Next, Drucker argues that we should focus on what will make a difference rather than unimportant questions. Otherwise, we will fill our time with motion rather than proceeding towards results.
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7 of 7 people found the following review helpful By Gerard Kroese on 12 Feb. 2004
Format: Paperback
Peter F. Drucker is probably the greatest management thinker of the 20st Century. He has been Professor at New York University and at 83 years old still teaches at the Graduate Management School of Claremont University, California. This book, originally published in 1966, is split up in seven chapters, plus a conclusion.
Effectiveness is not just about intelligence, imagination and knowledge, it is about getting results. And the author believes that "effectiveness can be learned - and it also has to be learned." In Chapter 1 - Effectiveness Can Be Learned, Drucker discusses the five habits of the mind that have to be acquired to be an effective executive: 1. Know thy time; 2. Outward contribution, or what can I contribute?; 3. Making strength productive; 4. First things first; and 5. Effective decision-making. Each of these elements of executive effectiveness are covered in the next five chapters.
In Chapter 2 - Know Thy Time, Drucker explains the three-step process that is the foundation of executive effectiveness. Step 1 is the recording of time; step 2 is the management of time; and step 3 is the consolidation of time. Time is the limiting factor. "Time is the scarcest resource, and unless it is managed, nothing else can be managed."
"The focus on contribution is the key to effectiveness: in a man's own work ...; in his relations with others ...; and in his use of the tools of the executive ..." This outward contribution is the subject of Chapter 3 - What Can I Contribute? The executive is accountable for the performance of the whole. This accountability results in four basic requirements of effective human relations in order to manage the effectiveness of the team: 1. communications; 2. teamwork; 3. self-development; and 4. development of others.
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5 of 5 people found the following review helpful By Robert Morris TOP 500 REVIEWER on 13 Jan. 2012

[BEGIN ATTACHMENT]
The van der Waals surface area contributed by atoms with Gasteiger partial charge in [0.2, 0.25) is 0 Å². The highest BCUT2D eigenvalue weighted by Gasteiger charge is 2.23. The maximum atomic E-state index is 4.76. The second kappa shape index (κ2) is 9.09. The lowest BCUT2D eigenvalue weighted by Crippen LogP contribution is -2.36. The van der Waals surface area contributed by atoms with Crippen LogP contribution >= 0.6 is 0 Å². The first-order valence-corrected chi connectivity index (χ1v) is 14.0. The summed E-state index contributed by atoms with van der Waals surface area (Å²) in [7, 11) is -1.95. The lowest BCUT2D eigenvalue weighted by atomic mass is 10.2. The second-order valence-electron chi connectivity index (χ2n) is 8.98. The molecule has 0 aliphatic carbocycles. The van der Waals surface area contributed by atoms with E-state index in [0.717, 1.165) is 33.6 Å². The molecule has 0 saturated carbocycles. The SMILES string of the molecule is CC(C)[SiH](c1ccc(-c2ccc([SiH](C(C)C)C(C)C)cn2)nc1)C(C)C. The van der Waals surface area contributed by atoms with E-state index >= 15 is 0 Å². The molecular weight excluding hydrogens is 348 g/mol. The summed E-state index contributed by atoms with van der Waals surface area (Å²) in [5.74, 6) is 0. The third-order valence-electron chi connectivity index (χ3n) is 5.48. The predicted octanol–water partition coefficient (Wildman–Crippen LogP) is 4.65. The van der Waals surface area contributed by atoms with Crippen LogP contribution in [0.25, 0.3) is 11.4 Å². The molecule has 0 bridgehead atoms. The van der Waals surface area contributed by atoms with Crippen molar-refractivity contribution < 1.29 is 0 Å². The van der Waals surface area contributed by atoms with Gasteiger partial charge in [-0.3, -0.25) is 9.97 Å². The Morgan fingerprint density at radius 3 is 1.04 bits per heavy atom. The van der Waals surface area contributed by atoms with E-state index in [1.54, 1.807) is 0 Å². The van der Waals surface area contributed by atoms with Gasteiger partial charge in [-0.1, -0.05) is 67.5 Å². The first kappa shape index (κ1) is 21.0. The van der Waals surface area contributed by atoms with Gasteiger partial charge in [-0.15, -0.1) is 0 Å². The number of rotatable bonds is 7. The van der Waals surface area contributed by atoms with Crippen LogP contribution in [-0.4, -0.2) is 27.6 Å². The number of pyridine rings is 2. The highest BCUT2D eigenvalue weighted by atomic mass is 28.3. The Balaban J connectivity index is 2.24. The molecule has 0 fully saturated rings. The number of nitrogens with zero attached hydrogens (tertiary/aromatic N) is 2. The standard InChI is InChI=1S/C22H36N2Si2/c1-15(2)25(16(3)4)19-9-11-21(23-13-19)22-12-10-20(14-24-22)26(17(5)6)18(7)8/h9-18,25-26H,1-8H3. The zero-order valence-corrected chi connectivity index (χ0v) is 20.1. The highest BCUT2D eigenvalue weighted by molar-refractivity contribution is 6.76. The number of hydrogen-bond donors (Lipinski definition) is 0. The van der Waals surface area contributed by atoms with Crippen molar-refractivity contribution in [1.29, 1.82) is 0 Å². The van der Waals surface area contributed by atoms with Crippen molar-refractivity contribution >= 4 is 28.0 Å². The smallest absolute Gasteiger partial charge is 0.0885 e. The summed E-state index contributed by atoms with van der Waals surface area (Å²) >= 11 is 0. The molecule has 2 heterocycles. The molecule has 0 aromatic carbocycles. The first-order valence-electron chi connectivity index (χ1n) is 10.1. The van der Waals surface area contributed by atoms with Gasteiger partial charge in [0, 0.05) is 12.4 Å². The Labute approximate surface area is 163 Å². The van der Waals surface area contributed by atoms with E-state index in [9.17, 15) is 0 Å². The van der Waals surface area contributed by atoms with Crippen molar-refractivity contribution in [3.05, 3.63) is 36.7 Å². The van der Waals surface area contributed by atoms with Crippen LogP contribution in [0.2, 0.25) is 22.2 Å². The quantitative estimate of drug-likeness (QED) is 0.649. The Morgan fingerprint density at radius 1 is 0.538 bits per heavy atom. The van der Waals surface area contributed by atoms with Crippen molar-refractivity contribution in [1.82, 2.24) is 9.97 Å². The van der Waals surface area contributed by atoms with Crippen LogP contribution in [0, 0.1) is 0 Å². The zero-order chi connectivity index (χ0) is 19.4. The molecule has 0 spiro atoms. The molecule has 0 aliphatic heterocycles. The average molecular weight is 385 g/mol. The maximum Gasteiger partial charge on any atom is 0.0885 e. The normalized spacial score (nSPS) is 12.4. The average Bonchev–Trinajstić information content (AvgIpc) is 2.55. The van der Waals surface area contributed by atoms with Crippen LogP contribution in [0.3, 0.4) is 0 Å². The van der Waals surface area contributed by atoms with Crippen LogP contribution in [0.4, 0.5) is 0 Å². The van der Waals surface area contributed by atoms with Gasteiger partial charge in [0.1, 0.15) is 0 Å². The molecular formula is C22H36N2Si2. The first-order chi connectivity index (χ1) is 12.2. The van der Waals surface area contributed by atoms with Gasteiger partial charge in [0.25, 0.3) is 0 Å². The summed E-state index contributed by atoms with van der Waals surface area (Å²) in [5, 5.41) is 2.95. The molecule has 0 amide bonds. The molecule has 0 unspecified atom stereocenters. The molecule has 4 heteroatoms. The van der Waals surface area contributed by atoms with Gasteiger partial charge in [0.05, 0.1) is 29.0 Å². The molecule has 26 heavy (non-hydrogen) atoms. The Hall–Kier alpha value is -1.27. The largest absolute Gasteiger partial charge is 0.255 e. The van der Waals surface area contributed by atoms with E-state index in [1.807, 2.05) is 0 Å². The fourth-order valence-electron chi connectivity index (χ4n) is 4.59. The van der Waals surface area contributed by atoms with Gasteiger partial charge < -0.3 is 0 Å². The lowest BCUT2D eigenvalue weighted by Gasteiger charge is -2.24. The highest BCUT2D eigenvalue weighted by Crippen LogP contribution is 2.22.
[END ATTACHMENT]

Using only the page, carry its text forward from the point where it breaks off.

Format: Paperback
Note: The title of this review is a portion of one of Peter Drucker's most important insights: "The most serious mistakes are not being made as a result of wrong answers. The true dangerous thing is asking the wrong question."

* * *

I first read this book when it was originally published in 1967 and have since re-read it several times because, in my opinion, it provides some of Peter Drucker's most important insights on how to "get the right work done and done the right way." By nature an "executive" is one who "executes," producing a desired result (an "effect") that has both impact and value. As Drucker once observed in an article that appeared in Harvard Business Review at least 40 years ago, "There is surely nothing quite so useless as doing with great efficiency what should not be done at all." Therefore, the effective executive must develop sound judgment. Difficult - sometimes immensely difficult - decisions must be made. Here are eight practices that Drucker recommended 45 years ago:

o Ask, "what needs to be done?"
o Ask, "What is right for the enterprise?"
o Develop an action plan
o Take responsibility for decisions.
o Take responsibility for communications.
o Focus on opportunities rather than on problems.
o Conduct productive meetings.
o Think in terms of first-person PLURAL pronouns ("We" rather than "I").

The first two practices give executives the knowledge they need; the next four help them convert this knowledge into effective action; the last two ensure that the entire organization feels responsible and accountable, and will thus be more willing to become engaged. "I'm going to throw in one final, bonus practice.